The distance the girls must have covered to scale over the school fence cannot be less than 5 kilometres giving the huge landmass of the school.
A look at the frame of Ajara and Yagana one would consider them too frail to scale over the fence, but in this matter, they would rather sustain a fracture than be in the custody of Boko Haram.
“We ran, ran,” Ajara, who speaks through an interpreter, gesticulates with her hand. “Almost 5 kilometres.”
“Our teachers tried for us. They helped us to climb the fence,” Yagana adds.
The state of confusion still at the hostel paints a clearer picture of the pandemonium that must have ensued that evening. The windows and doors, through which the girls jumped out, are still ajar. The slippers they removed to aid their race are still gathered at the hostel’s square. On the wooden lockers are cups and bowls placed upside down. Looking out of stacked metal clothes boxes are red, pink, green checked house-wears, towels, pants and sweaters — some handing loosely on the iron of the double bunk bed.
Plates of food, perhaps the last meal served that evening, are spilled on the shelf. Molds are now comfortably growing on the cupboards and reading tables. Plastic buckets and kettles are upturned, while mattresses, praying mats, passport-sized photos, books and seedlings (for agric experiment) are all strewn on the floor.
Some ceiling fans are still rolling in the empty dormitories, the clock is still ticking while the school’s solar inverter is still humming and providing light to a deserted school.
‘We slept in the bush’
Amina is still horrified by the experience. Her father, a civil servant in Damaturu, says in the past one week, she often jerks in her sleep. She wants to become an engineer. She had to sleep in the bush that night, a price to pay for having an ambition.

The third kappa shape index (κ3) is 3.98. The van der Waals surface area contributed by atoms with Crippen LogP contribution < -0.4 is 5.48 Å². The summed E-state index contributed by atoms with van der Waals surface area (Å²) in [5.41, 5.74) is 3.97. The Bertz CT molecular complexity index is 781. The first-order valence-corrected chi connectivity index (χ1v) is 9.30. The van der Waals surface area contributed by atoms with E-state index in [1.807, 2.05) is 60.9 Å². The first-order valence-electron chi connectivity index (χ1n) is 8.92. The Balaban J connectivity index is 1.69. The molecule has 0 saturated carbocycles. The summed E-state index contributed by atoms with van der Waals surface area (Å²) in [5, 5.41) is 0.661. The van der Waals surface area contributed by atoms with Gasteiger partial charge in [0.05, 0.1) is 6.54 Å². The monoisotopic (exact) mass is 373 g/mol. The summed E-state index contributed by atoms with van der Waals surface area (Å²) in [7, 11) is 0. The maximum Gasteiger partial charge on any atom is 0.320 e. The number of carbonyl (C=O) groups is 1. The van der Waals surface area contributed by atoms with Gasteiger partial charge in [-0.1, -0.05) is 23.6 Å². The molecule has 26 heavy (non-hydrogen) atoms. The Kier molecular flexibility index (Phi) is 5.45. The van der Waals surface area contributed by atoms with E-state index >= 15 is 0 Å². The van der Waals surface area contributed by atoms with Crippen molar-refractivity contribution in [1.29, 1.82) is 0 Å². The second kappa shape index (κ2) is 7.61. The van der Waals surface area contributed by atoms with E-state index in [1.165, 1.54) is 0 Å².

“I slept in the bush that night. One of my friends was bitten by a snake. Some ran into houses. The next day, the local government chairman of Babangida and Dapchi came to see us and bring some of us back to our parents,” she recalls.
The girls says a teacher had a miscarriage as a result of the rush, while another had a fracture. TheCable could not get any of the teachers to speak with since the school is closed.
Will they go back to school again?
On her colleagues ran into the car that belonged to the insurgents, Yagana says “they did they not know they are not soldiers. They thought they will help them. That is why they entered the car. Some them were crying and shouting.”
While she is grateful to God for her escape, she prays for her friends’ return.
“I am happy to escape, but I feel sad for my friends and I wish them to come back,” she says.
Amina, the first of her parents’ three daughters, says she cannot return to that school.
“I can’t, because the time they came, they told us that they are coming again. They (Boko Haram) said this is the first time they are in that town, they didn’t know there is school like that, if they know, they will do more than that. So now, as I know they are coming back, I cannot go back there,” she says, but she is willing to go to another school.
Mariam Mohammed Miko, 15, is the seventh child of 12 children. She said though she hopes to be a health technologist so that she can help her community, she is currently discouraged and not willing to return to school for now.
Fatima Mohammed Bilau, the 10th child in a family of 27, shares a similar fear with Mariam. She is 15 years now, but she has at the moment given up on education.
Yagana, however, says she is willing to go back to another school if the government provides security.
“I will go back to school. But let the government protect us,” she says.